Valley fever outbreak strikes solar power plant workers

May 1, 2013

solar1Valley fever has struck 28 workers at two solar power construction sites in San Luis Obispo County. [LATimes]

Staff from the California Department of Public Health, investigators from the California Division of Occupational Safety and Health and San Luis Obispo County visited the Topaz Solar Farm and California Valley Solar Ranch near the Carrizo Plain two months ago, officials said.

Workers at the plants are scraping and clearing to make way for thousands of acres of solar panels. Valley fever is contracted by breathing in fungal spores released when desert soils are disturbed.

Most people who breathe in the spores develop no symptoms at all. Others, about 40 percent, develop flu-like symptoms including cough, congestion, fever, fatigue, body aches and headaches that can last a month or more. Valley Fever can lead to severe pneumonia, meningitis and even death.

The threat of acquiring the respiratory illness extends to residents living near the construction sites.

Cases of Valley Fever in San Luis Obispo County have more than doubled over the past few years from 87 reported cases in 2009 to 225 cases in 2011. California’s increase mirrors that, with reported cases growing 71 percent from 2001 to 2011.




  1. Myself says:

    There you go, tearing up the Carrisa Plains for thousands of acres of solar panels, where were the enviromental wackos when this was permitted, these solar farms are right next to hwy 58 what a blight this is going to be for the next 50 years,Valley Fever is known to come out of that area and parts east, it gets so hot there in the plains that a passing water trucks spray is gone in a matter of a couple minutes you can’t keep the dust down out there. All of this because we think being green is the way to go.

    (-4) 10 Total Votes - 3 up - 7 down
    • rockhound1965 says:

      “where were the enviromental wackos when this was permitted”….
      Well, maybe if you didn’t live under a rock and read a newspaper, you would see that the “environmental wackos” as you call me, were there….and at EVERY meeting about these so-called “farms”…being ignored by Jim Patterson and every person working for the county, especially the county planner, who just sat there with $$$ in his eyes. These are industrial complexes, not “farms”.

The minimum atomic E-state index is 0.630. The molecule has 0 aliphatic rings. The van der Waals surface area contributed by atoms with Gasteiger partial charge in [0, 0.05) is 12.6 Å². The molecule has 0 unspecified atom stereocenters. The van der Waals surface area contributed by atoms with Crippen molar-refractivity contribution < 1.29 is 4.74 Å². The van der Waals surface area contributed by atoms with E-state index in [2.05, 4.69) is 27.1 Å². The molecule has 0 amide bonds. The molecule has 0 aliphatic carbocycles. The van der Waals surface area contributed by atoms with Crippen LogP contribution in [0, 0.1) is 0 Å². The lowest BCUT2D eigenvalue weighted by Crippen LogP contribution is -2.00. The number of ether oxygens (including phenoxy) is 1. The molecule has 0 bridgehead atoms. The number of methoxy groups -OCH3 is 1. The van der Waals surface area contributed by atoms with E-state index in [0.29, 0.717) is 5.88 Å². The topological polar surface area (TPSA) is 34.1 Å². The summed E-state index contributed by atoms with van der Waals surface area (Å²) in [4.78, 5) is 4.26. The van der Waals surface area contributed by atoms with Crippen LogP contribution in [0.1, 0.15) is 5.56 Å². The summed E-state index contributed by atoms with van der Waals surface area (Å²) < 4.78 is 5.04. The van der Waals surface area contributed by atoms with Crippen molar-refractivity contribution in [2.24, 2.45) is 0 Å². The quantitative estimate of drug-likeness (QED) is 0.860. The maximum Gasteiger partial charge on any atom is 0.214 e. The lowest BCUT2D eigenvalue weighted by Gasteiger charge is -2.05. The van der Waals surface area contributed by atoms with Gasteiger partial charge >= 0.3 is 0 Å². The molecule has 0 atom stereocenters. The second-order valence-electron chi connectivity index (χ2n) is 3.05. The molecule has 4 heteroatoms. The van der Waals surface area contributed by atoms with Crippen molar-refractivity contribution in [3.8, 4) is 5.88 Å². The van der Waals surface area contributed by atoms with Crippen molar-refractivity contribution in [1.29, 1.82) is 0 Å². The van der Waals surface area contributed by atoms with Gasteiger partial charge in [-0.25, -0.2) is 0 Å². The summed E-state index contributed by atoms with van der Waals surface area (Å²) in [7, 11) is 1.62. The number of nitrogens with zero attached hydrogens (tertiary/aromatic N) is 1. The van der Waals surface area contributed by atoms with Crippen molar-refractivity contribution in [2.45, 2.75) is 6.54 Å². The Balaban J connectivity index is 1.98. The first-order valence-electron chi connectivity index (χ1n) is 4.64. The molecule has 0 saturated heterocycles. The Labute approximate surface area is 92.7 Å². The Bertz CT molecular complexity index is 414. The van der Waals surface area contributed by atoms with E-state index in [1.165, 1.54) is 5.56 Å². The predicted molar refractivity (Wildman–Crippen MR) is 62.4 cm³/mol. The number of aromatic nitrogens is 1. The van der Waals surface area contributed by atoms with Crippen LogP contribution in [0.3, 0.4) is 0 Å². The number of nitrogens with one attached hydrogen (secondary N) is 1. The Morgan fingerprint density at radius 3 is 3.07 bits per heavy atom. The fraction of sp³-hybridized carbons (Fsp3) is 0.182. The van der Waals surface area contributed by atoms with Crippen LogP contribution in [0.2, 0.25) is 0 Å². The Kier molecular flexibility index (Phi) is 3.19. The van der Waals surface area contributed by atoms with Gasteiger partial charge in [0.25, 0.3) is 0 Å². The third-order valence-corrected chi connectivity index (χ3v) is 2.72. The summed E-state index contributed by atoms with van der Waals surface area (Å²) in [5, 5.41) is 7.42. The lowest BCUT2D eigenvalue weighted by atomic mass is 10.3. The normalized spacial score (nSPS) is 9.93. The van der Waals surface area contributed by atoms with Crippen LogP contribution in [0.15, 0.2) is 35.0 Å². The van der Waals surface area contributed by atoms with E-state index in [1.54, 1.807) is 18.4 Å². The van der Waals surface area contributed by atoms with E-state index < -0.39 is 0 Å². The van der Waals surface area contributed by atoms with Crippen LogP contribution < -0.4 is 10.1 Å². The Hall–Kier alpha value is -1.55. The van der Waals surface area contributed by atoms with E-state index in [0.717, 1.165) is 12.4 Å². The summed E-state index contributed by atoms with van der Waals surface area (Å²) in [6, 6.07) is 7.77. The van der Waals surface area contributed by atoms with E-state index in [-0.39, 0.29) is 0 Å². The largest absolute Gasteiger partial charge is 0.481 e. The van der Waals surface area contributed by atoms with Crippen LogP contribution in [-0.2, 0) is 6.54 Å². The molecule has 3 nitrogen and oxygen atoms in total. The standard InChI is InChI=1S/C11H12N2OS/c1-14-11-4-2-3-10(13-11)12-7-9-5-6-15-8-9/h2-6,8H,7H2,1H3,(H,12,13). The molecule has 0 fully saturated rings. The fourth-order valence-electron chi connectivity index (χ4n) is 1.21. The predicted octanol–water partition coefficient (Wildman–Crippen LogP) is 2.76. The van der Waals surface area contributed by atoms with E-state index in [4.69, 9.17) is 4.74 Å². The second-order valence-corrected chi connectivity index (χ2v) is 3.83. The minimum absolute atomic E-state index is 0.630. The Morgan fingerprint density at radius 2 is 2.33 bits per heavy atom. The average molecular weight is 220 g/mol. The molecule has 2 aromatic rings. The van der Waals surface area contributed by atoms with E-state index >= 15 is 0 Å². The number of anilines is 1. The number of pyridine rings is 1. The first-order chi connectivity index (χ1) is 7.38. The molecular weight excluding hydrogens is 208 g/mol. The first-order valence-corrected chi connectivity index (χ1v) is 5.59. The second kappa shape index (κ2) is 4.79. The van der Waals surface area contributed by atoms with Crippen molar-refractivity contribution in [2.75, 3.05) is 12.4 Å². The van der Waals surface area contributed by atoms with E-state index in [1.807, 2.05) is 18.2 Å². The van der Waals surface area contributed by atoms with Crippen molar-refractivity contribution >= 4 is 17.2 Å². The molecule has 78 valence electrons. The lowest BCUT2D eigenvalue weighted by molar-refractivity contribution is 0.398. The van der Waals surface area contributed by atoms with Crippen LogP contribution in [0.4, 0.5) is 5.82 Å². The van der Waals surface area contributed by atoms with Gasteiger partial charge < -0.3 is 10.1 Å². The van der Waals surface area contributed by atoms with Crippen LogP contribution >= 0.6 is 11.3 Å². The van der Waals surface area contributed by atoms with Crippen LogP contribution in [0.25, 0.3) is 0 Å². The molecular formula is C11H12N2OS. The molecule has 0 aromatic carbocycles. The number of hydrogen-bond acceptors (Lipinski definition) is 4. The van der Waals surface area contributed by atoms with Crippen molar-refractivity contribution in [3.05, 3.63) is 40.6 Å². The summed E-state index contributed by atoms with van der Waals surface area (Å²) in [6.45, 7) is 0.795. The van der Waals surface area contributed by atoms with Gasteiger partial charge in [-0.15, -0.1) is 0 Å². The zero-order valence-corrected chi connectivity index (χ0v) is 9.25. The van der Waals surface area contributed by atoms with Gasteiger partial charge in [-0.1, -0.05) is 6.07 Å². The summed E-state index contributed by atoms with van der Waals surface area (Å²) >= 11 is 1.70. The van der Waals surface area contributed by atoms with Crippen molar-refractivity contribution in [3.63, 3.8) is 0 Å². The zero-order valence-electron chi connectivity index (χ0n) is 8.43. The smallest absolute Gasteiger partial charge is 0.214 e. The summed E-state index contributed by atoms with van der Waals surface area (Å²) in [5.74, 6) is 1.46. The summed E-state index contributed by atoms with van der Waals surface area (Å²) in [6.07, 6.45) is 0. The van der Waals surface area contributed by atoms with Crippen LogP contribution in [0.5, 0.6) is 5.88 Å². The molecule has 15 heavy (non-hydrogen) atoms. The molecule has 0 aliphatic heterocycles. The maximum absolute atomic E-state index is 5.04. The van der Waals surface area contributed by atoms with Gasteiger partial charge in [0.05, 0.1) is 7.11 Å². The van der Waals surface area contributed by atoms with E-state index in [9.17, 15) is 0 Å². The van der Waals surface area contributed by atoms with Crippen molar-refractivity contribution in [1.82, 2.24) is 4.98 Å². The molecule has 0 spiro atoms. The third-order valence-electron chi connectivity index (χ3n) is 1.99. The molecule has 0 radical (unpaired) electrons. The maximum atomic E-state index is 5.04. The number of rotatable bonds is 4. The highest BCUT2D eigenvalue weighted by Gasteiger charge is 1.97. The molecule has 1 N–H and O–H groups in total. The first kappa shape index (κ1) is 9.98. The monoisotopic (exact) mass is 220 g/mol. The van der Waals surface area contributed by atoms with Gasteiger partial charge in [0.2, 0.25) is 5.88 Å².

I point out the Valley Fever issue, along with other life-impacting contaminants like ANTHRAX (there was an anthrax outbreak out in California Valley in the 1980’s and it was in the newspaper)…..only to be “poo-poo’ed” by Jim Patterson and his cronies, because they wanted “good things” to happen to the ranchers out there. Too bad about everyone else. Why do you think Ann McMahon & Sarah Christie stopped associating with Jim Patterson. Because he sold out.
      I just love how the solar farms are giving “donations” to the Cal Valley CSD and NO ONE knows what happened to that money. No one in the community got any of it!

      (0) 0 Total Votes - 0 up - 0 down
  2. Jorge Estrada says:

    The increase in Valley Fever cases is no surprize given the low rain fall years. People hiking dusty trails is questionably safe and since I own property near a Kitty Litter quarry, I would question having that stuff in my house too. Actually, every breath we take sucks.

    (15) 17 Total Votes - 16 up - 1 down
  3. MaryMalone says:

    Certain ethnic groups (Asian, some Polynesians, some African-Amercians) are more susceptible to “catching” Valley Fever and/or experiencing severe complications after contracting Valley Fever.

    The LATimes, yesterday, published an article about how California has been ordered to move prisoners from facilities in the Valley-Fever-prone regions (

    Today they have an article about the outbreak of Valley Fever in the solar energy workers. The article indicates the CDC announced in March that there has been a 71% increase in Valley Fever cases in California in the last decade.

    While it is welcome news that prisoners susceptible to Valley Fever will be moved to an area where they are less likely to contract the disease, there is no requirement to move the susceptible state workers, such as the staff at the Coalinga mental facility, to facilities where they will not be at risk for catching Valley Fever.

    I know someone who contracted Valley Fever while working at Coalinga whose ethnic background made him more susceptible to contracting the disease. It has destroyed his health. The medications he has to take to combat the Valley Fever fungus inhabiting his body are extremely toxic, especially to the heart. He is a relatively young man, yet his heart is permanently weakened and damaged, and he faces a much shortened lifespan.

    The real problem is that the CDC has done very, very little to deal with this chronic, potentially fatal outbreak of a disease. Is it because those most likely to be negatively impacted are not from the “rich-white” ethnic group? I hope not because I’m kind of a fan of the CDC, but there has to be a reason for why they have ignored this known, recurrent tragedy-in-the-making.

    (-15) 23 Total Votes - 4 up - 19 down
  4. Mr. Holly says:

    Could this possibly be caused by sand blowing from Pismo Beach. I’m sure that Larry guy from the APCD will jump on board here and figure out a way to fine somebody. There had better be some money put aside to check to see if those rats out there have been affected by the dust. Will it ever end?

    (8) 22 Total Votes - 15 up - 7 down

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